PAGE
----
- 36 -
or charitable is valid. The only requisite is a general intention to charity e.g. where a
bequest is made in the way of God, it is valid and the legacy must be spent on good
and pious objects. A class of persons (all the poor of this town) may be made a
legatee. A will may be made in favour of a child in mother's womb but subject to two
conditions.
(i) The child must be in existence in mother's womb at the time of testator's death.
(ii) The child in mother's womb must be born alive within six months from the date
of testator's death.
According to Fygee – a child in mother's womb may be born in any time of its natural
course.
According to Sunni Law – a bequest to a person who caused the death of the
testator whether intentionally or unintentionally is invalid while under Shia law – it is
invalid only if it is caused intentionally and not if accidentally or unintentionally.
Where the legatee dies before the legator's death, the will fails; it is called the lapse
of legacy.
3. Subject of Will and Its Validity : The testator must be the owner of the property to
be disposed by will, the property must be capable of being transferred (movable or
immovable, corporeal or incorporeal) and the property must be in existence at the
time of testator's death, it is not necessary to be in existence at the time of making of
will. A bequest cannot be made of anything to be performed or produced in future.
A bequest has to be unconditional. If a condition is attached, say the legatee shall not
alienate the subject of legacy. The condition is void and the bequest is effective
without condition likewise a bequest in future (intended to take effect not immediately
on the death of the testator but at a later date) is void, and so does a contingent
bequest (bequest to take effect on the happening or non-happening of an uncertain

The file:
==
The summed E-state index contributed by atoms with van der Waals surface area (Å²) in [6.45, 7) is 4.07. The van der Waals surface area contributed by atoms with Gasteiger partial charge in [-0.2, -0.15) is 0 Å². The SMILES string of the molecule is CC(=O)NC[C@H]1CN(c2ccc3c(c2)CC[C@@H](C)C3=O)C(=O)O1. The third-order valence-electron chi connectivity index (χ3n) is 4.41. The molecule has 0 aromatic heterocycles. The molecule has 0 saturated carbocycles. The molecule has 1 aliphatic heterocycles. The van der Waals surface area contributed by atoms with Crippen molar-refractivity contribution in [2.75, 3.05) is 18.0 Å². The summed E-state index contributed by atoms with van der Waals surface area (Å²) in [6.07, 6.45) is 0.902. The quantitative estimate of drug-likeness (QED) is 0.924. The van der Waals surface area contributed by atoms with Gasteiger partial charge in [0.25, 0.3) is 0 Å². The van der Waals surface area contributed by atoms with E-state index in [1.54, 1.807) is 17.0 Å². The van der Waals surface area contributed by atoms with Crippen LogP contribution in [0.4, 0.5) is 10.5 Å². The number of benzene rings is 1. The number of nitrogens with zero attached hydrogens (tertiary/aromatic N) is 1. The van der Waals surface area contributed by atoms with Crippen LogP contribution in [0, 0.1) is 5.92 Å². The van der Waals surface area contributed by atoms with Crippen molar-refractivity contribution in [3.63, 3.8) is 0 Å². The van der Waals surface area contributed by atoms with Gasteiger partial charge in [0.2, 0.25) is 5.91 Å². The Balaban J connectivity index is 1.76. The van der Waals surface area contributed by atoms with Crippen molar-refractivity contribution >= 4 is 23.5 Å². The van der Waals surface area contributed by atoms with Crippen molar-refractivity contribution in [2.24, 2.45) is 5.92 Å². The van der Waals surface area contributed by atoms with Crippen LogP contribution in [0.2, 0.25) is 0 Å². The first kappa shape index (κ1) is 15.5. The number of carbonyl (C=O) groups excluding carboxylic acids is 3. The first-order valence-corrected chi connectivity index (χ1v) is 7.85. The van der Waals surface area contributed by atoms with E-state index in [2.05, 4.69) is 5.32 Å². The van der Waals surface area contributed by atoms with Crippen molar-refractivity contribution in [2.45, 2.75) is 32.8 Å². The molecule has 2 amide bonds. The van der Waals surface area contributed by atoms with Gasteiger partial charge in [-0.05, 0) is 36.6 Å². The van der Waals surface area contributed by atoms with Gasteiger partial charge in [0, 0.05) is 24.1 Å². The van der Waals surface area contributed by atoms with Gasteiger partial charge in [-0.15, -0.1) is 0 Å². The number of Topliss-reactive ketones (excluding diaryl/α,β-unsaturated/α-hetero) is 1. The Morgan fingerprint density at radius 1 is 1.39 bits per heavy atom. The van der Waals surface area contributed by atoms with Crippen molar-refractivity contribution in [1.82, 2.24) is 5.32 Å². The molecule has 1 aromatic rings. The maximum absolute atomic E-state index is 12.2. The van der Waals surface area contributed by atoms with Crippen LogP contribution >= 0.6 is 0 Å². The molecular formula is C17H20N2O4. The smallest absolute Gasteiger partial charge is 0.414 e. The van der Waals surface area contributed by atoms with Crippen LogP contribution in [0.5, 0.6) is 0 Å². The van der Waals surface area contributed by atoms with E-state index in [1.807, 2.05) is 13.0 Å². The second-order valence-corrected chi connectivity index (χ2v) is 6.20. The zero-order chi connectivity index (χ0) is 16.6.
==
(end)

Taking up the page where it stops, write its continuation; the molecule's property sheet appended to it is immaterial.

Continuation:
event).
4. Testamentary Power and Its Limits : A Muslim does not possesses an unlimited
power of making disposition by will. There are two-fold restrictions on the power of a
Muslim to dispose of his property by will, which are in respect of the person in whose
favour the bequest is made and to the extent to which he can dispose of his property.
(i) No Muslim can make a bequest of more than one-third of his net assets after
payment of funeral charges and debts. If the bequeathed property exceeds
one-third the consent of other heirs is essentials (Sunni and Shia laws). A
bequest of entire property to one heir to the exclusion of other heirs is void.
(Husain Begum V Mohd. Mehdi1.
(ii) In respect of bequest of one-third to an heir, the consents of other heir is
required in Sunni Law, but not in Shia law. In case of a non-heir the consent
of heirs is not required in both.
(iii) The above rule of bequeathable one-third will not apply to a case where the
testator has no heir. The right of government to take the estate of an heirless
person will not, in any way, restrict the right of the person to make a
disposition of his property, as he likes. Thus, government is no heir to an
heirless person.
(iv) The rule of one-third limit will not apply if a Muslim marries under the Special
Marriage Act, 1954, because than he has all the powers of a testator under
the Indian Succession Act, 1925.

1
(1927) 49 All. 547.

- 37 -
Bequeathed Heir Non-Heir
Property
Sunni Shia Sunni Shia

Upto one third Valid only if Valid without Valid without Valid without
consent of consent of consent of consent of
heirs heirs heirs heirs

In excess of Valid only if Valid only if Valid only if Valid only if


One-third consent of consent of consent of consent of
heirs heirs heirs heirs
Ex.- A, a Muslim dies leaving behind him property to Rs.4000/- this funeral charges are
Rs.100/- and his debts Rs.900/-. The remaining money is Rs.3000/- and 1/3 of it is Rs.1000/-
which may be the subject of will. The remaining two-third must pass to the heirs of the
testator according to law.
Note : A bequest of more than 1/3rd of the testator's property is valid if the other heirs give
their consent to it.
According to Sunni Law, the consent must be given after the death of the testator. Consent
given during his lifetime is of no legal effect. Under Shia law, consent may be given either
before or after the death of the testator.
Revocation of Will : A will may be revoked by a testator any time during his life time. He